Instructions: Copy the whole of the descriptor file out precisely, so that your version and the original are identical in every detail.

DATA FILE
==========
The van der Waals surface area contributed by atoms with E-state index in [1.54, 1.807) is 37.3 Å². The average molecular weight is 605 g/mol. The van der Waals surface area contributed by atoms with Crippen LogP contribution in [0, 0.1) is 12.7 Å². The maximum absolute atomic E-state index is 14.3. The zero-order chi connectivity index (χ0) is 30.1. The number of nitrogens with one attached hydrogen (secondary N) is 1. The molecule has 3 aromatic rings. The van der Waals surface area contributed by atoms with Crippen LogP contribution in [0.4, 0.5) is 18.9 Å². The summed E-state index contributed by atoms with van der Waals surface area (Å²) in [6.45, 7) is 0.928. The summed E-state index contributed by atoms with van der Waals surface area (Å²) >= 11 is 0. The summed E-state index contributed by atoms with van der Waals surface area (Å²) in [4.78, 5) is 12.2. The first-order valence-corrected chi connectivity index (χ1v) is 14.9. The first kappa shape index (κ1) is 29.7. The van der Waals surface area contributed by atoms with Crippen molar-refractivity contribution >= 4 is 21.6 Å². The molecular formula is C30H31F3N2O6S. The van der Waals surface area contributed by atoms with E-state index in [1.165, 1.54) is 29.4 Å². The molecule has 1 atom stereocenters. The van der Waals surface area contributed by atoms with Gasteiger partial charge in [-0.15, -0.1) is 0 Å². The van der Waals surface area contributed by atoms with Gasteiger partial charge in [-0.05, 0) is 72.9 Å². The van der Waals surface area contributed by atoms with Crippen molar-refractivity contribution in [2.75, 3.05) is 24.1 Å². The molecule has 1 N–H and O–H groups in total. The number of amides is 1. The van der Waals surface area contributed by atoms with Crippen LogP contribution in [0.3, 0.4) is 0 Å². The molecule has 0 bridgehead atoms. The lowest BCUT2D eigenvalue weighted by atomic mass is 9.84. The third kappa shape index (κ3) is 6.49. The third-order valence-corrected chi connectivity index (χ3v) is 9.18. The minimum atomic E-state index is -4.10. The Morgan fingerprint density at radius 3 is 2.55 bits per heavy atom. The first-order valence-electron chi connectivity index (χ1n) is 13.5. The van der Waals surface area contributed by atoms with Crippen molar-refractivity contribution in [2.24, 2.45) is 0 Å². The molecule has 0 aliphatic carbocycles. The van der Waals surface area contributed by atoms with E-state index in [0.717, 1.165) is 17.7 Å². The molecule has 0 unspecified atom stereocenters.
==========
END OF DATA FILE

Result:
The van der Waals surface area contributed by atoms with E-state index in [1.54, 1.807) is 37.3 Å². The average molecular weight is 605 g/mol. The van der Waals surface area contributed by atoms with Crippen LogP contribution in [0, 0.1) is 12.7 Å². The maximum absolute atomic E-state index is 14.3. The zero-order chi connectivity index (χ0) is 30.1. The number of nitrogens with one attached hydrogen (secondary N) is 1. The molecule has 3 aromatic rings. The van der Waals surface area contributed by atoms with Crippen LogP contribution in [0.4, 0.5) is 18.9 Å². The summed E-state index contributed by atoms with van der Waals surface area (Å²) in [6.45, 7) is 0.928. The summed E-state index contributed by atoms with van der Waals surface area (Å²) >= 11 is 0. The summed E-state index contributed by atoms with van der Waals surface area (Å²) in [4.78, 5) is 12.2. The first-order valence-corrected chi connectivity index (χ1v) is 14.9. The first kappa shape index (κ1) is 29.7. The van der Waals surface area contributed by atoms with Crippen molar-refractivity contribution >= 4 is 21.6 Å². The molecular formula is C30H31F3N2O6S. The van der Waals surface area contributed by atoms with E-state index in [1.165, 1.54) is 29.4 Å². The molecule has 1 atom stereocenters. The van der Waals surface area contributed by atoms with Gasteiger partial charge in [-0.15, -0.1) is 0 Å². The van der Waals surface area contributed by atoms with Gasteiger partial charge in [-0.05, 0) is 72.9 Å². The van der Waals surface area contributed by atoms with Crippen molar-refractivity contribution in [2.75, 3.05) is 24.1 Å². The molecule has 1 N–H and O–H groups in total. The number of amides is 1. The van der Waals surface area contributed by atoms with Crippen LogP contribution in [0.3, 0.4) is 0 Å². The molecule has 0 bridgehead atoms. The lowest BCUT2D eigenvalue weighted by atomic mass is 9.84. The third kappa shape index (κ3) is 6.49. The third-order valence-corrected chi connectivity index (χ3v) is 9.18. The minimum atomic E-state index is -4.10. The Morgan fingerprint density at radius 3 is 2.55 bits per heavy atom. The first-order valence-electron chi connectivity index (χ1n) is 13.5. The van der Waals surface area contributed by atoms with Crippen molar-refractivity contribution in [2.24, 2.45) is 0 Å². The molecule has 0 aliphatic carbocycles. The van der Waals surface area contributed by atoms with E-state index in [0.717, 1.165) is 17.7 Å². The molecule has 0 unspecified atom stereocenters.